The story makes a nice buffer between the other two in Welcome to Paradox City, neither of which has much humor, and both of which have very non-happy endings.  If the Spirit Moves You ends on a rather optimistic note, and I like sometimes to imagine what sort of events might have followed the story’s conclusion.  I hope that some readers think about such things as well, and that at least a few of them share my bizarre sense of humor and get a modest laugh out of the story.

Finally, a brief word about the title.  The first draft of the story was complete before I even started thinking about what to call it, and that task required a few solid days’ pondering.  I considered and rejected several rather stupid and ham-handed plays on words, including one which turned out already to have been used by a Bugs Bunny cartoon.  Finally, I decided just to go with a slight variant on the dry joke Edgar’s father makes at the end of the story.  He is, probably, my favorite character in the tale, and is partly modeled after my own father; giving him (nearly) the last word as well as the honor of naming the story seemed entirely appropriate.

Hole for a Heart

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While driving through central Pennsylvania on a road trip from New Jersey to Chicago, Jonathan Lama spies a peculiar pairing on top of an approaching hill:  A huge pecan tree, next to which lurks an out-of-place scarecrow.  Intrigued, and craving a break in his long drive, he pulls off the highway and goes into the nearby gas station.

There, he hears the story of a man named Joshua Caesar, a person of possibly supernatural evil, who terrorized the region almost seventy years before, and was finally brought to rough justice by his neighbors in retaliation for his crimes.  Local legend holds that the figure of the scarecrow is Joshua Caesar’s body—not changing, not decaying, staked out next to the highway for nearly seventy years.

Jon is entertained but of course does not believe the tale.  Then his car suddenly refuses to start, and while he waits for a tow-truck to arrive, stranger things begin to happen…things which lead him to doubt his sanity, and to wonder if, just maybe, the legends of Joshua Caesar’s unchanging scarecrow corpse are actually real.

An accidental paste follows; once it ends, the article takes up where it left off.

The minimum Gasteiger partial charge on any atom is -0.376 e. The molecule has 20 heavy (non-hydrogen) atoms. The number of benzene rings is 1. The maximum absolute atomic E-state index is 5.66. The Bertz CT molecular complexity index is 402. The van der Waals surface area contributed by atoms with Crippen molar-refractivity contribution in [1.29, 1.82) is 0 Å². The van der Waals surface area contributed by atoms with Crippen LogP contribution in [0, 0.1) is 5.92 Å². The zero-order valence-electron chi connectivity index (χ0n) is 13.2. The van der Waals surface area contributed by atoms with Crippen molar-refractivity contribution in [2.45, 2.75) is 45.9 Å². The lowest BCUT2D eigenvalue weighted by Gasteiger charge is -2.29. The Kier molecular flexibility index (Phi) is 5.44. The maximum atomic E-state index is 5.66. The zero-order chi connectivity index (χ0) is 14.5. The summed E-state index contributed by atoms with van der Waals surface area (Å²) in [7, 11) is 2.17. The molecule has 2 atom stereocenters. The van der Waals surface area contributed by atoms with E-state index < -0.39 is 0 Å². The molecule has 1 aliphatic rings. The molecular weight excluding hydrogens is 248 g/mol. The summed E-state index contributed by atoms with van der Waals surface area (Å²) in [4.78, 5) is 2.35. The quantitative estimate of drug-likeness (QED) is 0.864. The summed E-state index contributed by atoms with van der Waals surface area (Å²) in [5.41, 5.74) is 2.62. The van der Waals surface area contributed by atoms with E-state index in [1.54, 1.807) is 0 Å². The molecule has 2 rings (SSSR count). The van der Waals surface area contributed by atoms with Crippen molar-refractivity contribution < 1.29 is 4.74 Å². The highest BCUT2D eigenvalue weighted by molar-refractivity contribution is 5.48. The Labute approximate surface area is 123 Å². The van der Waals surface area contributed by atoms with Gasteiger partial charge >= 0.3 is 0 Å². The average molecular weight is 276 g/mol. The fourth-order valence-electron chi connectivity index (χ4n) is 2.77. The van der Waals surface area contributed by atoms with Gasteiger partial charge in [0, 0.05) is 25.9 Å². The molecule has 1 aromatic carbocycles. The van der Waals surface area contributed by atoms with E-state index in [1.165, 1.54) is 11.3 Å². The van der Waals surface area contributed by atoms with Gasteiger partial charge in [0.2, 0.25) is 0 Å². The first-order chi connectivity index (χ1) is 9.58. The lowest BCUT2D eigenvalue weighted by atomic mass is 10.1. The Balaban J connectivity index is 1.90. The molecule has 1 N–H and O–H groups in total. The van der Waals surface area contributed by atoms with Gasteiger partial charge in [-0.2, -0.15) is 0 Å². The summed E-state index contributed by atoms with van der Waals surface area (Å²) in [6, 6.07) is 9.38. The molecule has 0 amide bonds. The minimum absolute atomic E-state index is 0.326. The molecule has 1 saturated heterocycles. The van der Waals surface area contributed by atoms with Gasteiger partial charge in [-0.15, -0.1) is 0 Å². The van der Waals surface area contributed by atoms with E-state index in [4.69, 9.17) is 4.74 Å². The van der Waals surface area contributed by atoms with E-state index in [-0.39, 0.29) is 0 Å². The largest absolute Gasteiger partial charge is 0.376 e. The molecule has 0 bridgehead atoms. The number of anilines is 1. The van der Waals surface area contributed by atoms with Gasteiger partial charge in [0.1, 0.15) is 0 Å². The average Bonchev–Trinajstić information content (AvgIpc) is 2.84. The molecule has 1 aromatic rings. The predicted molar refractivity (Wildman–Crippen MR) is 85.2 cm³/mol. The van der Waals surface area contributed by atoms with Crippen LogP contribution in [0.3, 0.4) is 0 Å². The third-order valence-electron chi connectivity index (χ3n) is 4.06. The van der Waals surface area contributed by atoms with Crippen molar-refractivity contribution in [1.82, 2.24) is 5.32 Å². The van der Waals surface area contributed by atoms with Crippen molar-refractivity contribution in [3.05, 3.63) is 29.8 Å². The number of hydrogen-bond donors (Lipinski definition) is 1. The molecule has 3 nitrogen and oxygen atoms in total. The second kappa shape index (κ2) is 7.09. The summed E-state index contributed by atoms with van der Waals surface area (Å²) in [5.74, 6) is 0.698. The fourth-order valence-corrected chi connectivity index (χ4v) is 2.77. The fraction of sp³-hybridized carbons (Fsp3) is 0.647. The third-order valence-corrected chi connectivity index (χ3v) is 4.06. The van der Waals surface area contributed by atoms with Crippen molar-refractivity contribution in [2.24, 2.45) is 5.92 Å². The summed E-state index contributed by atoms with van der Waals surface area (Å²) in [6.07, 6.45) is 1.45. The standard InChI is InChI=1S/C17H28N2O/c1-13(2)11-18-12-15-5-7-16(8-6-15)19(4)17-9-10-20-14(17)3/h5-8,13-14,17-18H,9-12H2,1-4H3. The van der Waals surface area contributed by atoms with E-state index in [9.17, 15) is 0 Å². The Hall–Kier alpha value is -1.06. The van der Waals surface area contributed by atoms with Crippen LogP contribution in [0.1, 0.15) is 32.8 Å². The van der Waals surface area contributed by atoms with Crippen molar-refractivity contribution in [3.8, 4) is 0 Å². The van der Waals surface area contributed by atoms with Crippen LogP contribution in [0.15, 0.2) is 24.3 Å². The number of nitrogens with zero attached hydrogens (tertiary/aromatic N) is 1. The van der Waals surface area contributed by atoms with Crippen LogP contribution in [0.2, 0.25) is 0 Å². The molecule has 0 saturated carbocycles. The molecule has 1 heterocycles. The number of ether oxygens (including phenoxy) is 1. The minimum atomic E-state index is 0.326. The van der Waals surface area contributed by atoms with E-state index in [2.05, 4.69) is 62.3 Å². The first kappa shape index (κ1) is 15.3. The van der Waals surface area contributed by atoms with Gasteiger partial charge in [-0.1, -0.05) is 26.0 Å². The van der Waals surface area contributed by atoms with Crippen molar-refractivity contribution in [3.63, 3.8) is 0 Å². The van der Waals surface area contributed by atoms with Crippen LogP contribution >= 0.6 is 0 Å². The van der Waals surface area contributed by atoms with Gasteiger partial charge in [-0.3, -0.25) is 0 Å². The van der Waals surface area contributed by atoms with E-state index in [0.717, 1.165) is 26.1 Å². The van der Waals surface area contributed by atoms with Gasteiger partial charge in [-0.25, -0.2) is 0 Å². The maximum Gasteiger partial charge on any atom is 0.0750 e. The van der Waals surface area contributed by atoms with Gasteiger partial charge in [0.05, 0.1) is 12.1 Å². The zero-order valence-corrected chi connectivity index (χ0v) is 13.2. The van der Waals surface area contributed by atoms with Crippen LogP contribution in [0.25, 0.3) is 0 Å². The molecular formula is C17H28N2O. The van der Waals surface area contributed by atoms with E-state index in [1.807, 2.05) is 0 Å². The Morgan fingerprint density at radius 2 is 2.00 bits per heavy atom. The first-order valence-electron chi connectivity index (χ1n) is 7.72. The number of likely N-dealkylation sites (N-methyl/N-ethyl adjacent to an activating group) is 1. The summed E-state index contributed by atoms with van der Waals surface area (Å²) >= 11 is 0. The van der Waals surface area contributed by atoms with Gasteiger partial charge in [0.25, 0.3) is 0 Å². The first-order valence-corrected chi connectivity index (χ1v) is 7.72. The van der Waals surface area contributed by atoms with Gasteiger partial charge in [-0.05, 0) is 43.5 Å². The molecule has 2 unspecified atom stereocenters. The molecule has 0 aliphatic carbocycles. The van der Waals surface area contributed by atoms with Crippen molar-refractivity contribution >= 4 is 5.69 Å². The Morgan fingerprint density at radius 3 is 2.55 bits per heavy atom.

Prometheus and Chiron

 

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Tommy—a former Marine, a part-time construction worker, dependent on opiates for the treatment of chronic pain—is waiting for the train home one evening, when he sees a strange, shivering, ill-appearing woman seated on a bench across the track from him. Her presence fills him with dread and revulsion, for no reason he can understand. Even after a month passes, she remains, seated in the same place, always visibly suffering. No one else at the station ever seems to see her at all. But Tommy sees her, and even dreams about her.

And she sees him.

New Short Story First Draft Finished

Okay, I’ve been incommunicado for a little bit, but I wanted to let you all know that I literally just finished writing the first draft of my new short story, “Prometheus and Chiron.”  It won’t be ready to publish for a little while, but since it took me so long to write (relatively speaking), I thought I’d let you all know that I haven’t actually dropped off the surface of the Earth.

The story took more time to finish than it might have because I’ve been having a lot of trouble with my back lately, and it hurts my concentration.  As is often the case, I am doing my writing on the train to work, which only gives me forty or so minutes a day (plus waiting time, and I sometimes also work on the way home).  I’ll be editing the story over the course of the next several days to weeks, and then I’ll publish it as I did my previous one, here on my blog.  I hope you all enjoy it.

This tale is very much a horror story, and as is often the case with horror short stories, it doesn’t have exactly a happy ending.  Still, I think it’s good…but then, I would, wouldn’t I?

I should be writing the occasional other blog posting here and there, as there are several topics on which I hope to expound, and I mean to get those entries out as well within the coming weeks, but I’m not putting them on any kind of schedule.  Of course, once I’m done with, and have published, “Prometheus and Chiron,” I will go back in earnest to the rewriting of Mark Red, and thence to the rewriting of The Chasm and the Collision, so that I can finally go back to getting out my newest novel, and any and all stories thereafter.

So there is much to which to look forward, if you enjoy my writing.  If you don’t enjoy my writing, I’m forced to wonder what the heck you’re doing here.  Still, if you have comments or criticism, I do welcome and encourage them, even if they aren’t exactly positive.

Finally, I wish you all the happiest of holidays, whichever ones you may celebrate, and a very happy New Year (Gregorian calendar).

TTFN!